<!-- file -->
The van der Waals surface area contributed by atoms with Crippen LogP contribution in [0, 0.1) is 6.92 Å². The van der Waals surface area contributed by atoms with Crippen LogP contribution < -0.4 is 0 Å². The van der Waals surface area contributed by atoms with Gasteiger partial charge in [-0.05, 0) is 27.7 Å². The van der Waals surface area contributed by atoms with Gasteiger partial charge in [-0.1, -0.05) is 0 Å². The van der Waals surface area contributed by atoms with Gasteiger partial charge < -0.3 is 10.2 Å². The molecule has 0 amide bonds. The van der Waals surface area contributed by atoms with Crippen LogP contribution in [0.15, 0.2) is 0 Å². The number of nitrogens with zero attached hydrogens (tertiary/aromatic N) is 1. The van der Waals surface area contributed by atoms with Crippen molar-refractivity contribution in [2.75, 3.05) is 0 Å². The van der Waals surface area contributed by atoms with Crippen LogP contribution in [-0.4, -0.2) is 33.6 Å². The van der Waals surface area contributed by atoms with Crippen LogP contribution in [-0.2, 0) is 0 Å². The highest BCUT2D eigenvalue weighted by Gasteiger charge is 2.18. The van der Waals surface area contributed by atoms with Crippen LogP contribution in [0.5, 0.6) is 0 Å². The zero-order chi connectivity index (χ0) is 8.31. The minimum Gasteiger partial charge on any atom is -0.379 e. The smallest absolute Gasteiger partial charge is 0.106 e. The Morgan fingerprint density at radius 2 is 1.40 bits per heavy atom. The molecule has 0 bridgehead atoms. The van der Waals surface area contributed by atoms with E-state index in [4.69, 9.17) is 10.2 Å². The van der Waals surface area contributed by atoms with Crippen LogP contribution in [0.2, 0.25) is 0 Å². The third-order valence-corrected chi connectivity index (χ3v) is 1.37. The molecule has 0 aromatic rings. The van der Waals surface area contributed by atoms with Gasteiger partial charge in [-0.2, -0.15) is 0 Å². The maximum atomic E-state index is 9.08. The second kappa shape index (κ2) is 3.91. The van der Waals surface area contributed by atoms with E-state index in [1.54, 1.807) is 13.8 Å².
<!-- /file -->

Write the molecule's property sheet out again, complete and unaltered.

The van der Waals surface area contributed by atoms with Crippen LogP contribution in [0, 0.1) is 6.92 Å². The van der Waals surface area contributed by atoms with Crippen LogP contribution < -0.4 is 0 Å². The van der Waals surface area contributed by atoms with Gasteiger partial charge in [-0.05, 0) is 27.7 Å². The van der Waals surface area contributed by atoms with Gasteiger partial charge in [-0.1, -0.05) is 0 Å². The van der Waals surface area contributed by atoms with Gasteiger partial charge < -0.3 is 10.2 Å². The molecule has 0 amide bonds. The van der Waals surface area contributed by atoms with Crippen LogP contribution in [0.15, 0.2) is 0 Å². The number of nitrogens with zero attached hydrogens (tertiary/aromatic N) is 1. The van der Waals surface area contributed by atoms with Crippen molar-refractivity contribution in [2.75, 3.05) is 0 Å². The van der Waals surface area contributed by atoms with Crippen LogP contribution in [-0.4, -0.2) is 33.6 Å². The van der Waals surface area contributed by atoms with Crippen LogP contribution in [-0.2, 0) is 0 Å². The highest BCUT2D eigenvalue weighted by Gasteiger charge is 2.18. The van der Waals surface area contributed by atoms with Crippen LogP contribution in [0.5, 0.6) is 0 Å². The zero-order chi connectivity index (χ0) is 8.31. The minimum Gasteiger partial charge on any atom is -0.379 e. The smallest absolute Gasteiger partial charge is 0.106 e. The Morgan fingerprint density at radius 2 is 1.40 bits per heavy atom. The molecule has 0 bridgehead atoms. The van der Waals surface area contributed by atoms with E-state index in [4.69, 9.17) is 10.2 Å². The van der Waals surface area contributed by atoms with Crippen LogP contribution in [0.2, 0.25) is 0 Å². The third-order valence-corrected chi connectivity index (χ3v) is 1.37. The molecule has 0 aromatic rings. The van der Waals surface area contributed by atoms with Gasteiger partial charge in [-0.2, -0.15) is 0 Å². The maximum atomic E-state index is 9.08. The second kappa shape index (κ2) is 3.91. The van der Waals surface area contributed by atoms with E-state index in [1.54, 1.807) is 13.8 Å².